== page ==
When I joined CDC, I immediately looked at an org chart for my branch to see who was at my level and who was above me. This made reaching out a bit less intimidating, especially since I couldn't just walk over to someone’s office, knock on the door, ask my dumb question, and scurry back with the answer. Try to build relationships with your team and other teams connected to yours. This will show managers that you are eager (#3) and a team player.

4. DON'T – Try to know everything

Remember, you’re new or this new environment might be new for you! Show yourself some grace. The first few days in a remote setting can feel overwhelming. Indeed.com coaches recommend that instead of trying to know everything, just try to be coachable. Being a “student of the sport” helped shape my CDC experience and has continued to set me up for success. I can attest that I’ve been admitting to not knowing everything and in turn have been learning A LOT.

5. DON'T – Be overtly pleasing

Kinda the opposite to the last one, right? This is a tricky one especially when we remove the feel of a “physical office” and the culture that comes along with it. At a new workspace, it’s natural to be pleasing especially to strangers or superiors. Instead of visibly milking this, try to keep appreciations genuine while aiming to be respectful and kind to all. Indeed Career Coaches also say that this overtly pleasing attitude can sometimes be misconstrued for inadequacy, especially in a remote work environment so WATCH OUT! 

6. DON'T – Wait for people to get in touch with you

Many studies have questioned productivity and if people utilize their time wisely in a remote setting. In my experience, yes, there have honestly been many days where I feel like I’m doing, well…. nothing, or at least not much. This is normal and can be expected when working from home. By comparison, when you think of removing the hallway chats, randomly stopping by coworkers’ offices, breaktime coffee and replacing those with quiet time in a physical office, you find that you’d have a lot of idle time there too.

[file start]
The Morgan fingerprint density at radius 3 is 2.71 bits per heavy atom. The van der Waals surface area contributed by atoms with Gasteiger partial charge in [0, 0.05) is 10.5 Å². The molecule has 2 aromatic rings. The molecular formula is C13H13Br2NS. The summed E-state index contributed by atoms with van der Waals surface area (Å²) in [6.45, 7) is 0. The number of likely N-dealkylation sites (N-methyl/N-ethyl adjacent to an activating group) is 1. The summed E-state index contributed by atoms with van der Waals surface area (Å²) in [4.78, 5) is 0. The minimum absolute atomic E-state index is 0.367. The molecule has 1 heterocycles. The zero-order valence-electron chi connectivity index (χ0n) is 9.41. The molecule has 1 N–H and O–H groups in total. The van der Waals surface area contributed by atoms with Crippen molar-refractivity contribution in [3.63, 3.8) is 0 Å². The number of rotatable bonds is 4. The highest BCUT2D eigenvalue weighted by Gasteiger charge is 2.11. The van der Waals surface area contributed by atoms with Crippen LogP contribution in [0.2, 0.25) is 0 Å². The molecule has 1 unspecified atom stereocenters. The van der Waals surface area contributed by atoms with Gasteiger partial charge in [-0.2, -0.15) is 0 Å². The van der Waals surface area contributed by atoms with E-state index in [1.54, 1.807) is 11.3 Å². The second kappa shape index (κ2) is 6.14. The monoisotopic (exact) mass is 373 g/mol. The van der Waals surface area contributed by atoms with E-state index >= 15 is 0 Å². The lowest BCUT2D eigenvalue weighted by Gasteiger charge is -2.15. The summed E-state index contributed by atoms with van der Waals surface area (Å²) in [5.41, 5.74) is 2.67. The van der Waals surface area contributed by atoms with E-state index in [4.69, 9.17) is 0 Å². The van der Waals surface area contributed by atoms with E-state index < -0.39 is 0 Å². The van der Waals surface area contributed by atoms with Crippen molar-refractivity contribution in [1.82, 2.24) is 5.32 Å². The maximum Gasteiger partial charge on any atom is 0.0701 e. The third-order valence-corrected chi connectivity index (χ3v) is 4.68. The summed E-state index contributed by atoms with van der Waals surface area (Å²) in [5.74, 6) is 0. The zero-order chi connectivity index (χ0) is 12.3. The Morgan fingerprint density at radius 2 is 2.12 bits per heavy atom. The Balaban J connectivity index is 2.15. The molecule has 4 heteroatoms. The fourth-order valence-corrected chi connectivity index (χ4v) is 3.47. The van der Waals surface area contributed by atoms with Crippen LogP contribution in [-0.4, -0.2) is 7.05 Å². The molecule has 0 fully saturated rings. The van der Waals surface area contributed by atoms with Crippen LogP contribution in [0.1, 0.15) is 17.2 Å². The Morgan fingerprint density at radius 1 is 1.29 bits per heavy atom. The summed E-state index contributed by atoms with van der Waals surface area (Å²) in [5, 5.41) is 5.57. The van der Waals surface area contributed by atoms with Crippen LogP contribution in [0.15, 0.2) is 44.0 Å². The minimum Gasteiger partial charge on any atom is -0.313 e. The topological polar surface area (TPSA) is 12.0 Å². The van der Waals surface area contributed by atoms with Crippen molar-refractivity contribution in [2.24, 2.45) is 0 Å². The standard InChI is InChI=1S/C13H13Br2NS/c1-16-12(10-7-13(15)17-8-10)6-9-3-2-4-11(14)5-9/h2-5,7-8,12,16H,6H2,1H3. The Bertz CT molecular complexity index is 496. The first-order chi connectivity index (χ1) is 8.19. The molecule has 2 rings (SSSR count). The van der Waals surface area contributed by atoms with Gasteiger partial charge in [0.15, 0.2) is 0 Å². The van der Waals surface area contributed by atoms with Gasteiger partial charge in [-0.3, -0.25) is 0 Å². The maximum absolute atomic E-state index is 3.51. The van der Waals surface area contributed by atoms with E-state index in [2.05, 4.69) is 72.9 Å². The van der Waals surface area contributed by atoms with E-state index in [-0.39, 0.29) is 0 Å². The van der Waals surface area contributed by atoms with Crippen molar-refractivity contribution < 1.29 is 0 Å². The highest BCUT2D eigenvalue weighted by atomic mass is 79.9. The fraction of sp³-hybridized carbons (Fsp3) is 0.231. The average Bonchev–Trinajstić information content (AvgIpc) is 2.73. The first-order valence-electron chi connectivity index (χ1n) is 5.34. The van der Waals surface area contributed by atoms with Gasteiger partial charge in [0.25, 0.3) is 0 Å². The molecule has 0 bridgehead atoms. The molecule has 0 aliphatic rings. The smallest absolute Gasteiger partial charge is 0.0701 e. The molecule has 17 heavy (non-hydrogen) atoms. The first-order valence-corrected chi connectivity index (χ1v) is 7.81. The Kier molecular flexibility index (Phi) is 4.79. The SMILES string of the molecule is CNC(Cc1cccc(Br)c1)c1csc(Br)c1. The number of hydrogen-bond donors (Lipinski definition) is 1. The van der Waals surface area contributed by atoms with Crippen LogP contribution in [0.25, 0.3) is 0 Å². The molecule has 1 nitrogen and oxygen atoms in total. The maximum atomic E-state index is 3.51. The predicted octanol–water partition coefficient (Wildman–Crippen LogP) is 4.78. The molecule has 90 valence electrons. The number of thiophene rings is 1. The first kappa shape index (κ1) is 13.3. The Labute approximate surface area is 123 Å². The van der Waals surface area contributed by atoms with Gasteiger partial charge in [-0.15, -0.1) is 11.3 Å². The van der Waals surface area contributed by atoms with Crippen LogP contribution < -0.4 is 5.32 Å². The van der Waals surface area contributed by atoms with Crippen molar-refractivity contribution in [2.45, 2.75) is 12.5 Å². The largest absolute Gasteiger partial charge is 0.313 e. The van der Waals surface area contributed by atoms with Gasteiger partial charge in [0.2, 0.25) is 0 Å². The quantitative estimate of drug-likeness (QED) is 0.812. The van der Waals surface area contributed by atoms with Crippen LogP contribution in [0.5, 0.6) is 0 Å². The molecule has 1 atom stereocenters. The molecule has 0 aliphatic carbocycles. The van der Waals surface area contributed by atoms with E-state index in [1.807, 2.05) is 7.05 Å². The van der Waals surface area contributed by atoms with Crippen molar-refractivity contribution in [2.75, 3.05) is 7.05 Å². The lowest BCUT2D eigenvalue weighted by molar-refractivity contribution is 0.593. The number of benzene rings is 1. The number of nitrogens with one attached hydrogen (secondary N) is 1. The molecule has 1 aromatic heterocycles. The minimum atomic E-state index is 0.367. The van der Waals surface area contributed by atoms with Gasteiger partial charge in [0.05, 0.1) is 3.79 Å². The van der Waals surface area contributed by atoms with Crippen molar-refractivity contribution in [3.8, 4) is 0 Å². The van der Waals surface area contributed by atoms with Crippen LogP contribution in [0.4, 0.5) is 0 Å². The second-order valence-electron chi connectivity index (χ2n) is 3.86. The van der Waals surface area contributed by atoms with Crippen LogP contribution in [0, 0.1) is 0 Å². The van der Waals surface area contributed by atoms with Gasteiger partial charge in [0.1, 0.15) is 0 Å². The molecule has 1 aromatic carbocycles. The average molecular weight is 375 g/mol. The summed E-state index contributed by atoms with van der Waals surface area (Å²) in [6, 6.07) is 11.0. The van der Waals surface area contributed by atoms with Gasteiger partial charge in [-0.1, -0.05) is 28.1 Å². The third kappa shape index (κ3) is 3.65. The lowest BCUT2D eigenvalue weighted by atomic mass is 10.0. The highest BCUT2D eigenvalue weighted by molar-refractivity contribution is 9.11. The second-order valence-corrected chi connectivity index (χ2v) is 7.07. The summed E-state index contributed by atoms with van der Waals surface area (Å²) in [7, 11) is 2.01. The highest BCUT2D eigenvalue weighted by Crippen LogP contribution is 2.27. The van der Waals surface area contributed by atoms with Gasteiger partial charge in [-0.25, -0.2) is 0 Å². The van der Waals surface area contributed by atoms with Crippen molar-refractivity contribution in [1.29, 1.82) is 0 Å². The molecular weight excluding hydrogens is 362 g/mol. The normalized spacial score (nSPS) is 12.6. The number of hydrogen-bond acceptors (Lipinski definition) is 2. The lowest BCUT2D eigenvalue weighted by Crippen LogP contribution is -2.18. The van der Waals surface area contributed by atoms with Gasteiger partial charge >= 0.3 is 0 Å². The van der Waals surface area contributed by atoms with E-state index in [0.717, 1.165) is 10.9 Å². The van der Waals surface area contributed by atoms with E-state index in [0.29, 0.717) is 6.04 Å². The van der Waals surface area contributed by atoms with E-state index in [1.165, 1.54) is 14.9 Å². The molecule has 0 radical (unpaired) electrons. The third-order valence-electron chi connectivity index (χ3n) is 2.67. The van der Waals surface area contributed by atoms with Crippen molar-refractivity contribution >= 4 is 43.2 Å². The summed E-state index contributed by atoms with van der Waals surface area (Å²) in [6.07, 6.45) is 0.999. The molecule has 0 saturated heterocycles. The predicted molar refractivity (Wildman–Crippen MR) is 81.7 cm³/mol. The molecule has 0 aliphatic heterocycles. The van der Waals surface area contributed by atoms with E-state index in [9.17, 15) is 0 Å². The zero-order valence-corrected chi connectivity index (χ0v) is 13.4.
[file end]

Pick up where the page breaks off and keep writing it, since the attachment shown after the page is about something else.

Try to fill those spaces by following up with coworkers on tasks or projects and offering yourself to be more helpful to others. Proceed with caution and remember that just because you’re not busy, doesn’t mean someone else is just as free. Indeed notes to take ownership of tasks that are yours and not wait for other people to get in touch with you but to essentially “beat them to the punch”. 

What Next?

How can you find these remote opportunities and put those tips to good use? Check out our Instagram at @publichealthhired for job alerts which are posted once a week on Instagram stories and connect with your colleagues across the nation and globally who have secured full time remote employment. We’ve connected hundreds of jobseekers to in-person and remote work opportunities alike and can do the same for you! 

Public Health Hired Contributor: Adam is an alumnus of the Georgia State University with a background in health policy and work experience in global health. Throughout his career, he has collaborated with Ministries of Health, National Institutes of Health, and other public health agencies in over 20 countries across Latin America, the Caribbean, Southeast Asia, sub saharan Africa, and insular areas in the Pacific on public health program delivery and capacity building. He is currently working as a contract Public Health Analyst at the Centers for Disease Control and Prevention in the Division for Heart Disease and Stroke Prevention focused on policy analysis and partnerships to improve our nation's heart health and increase health equity. Connect with Adam on LinkedIn!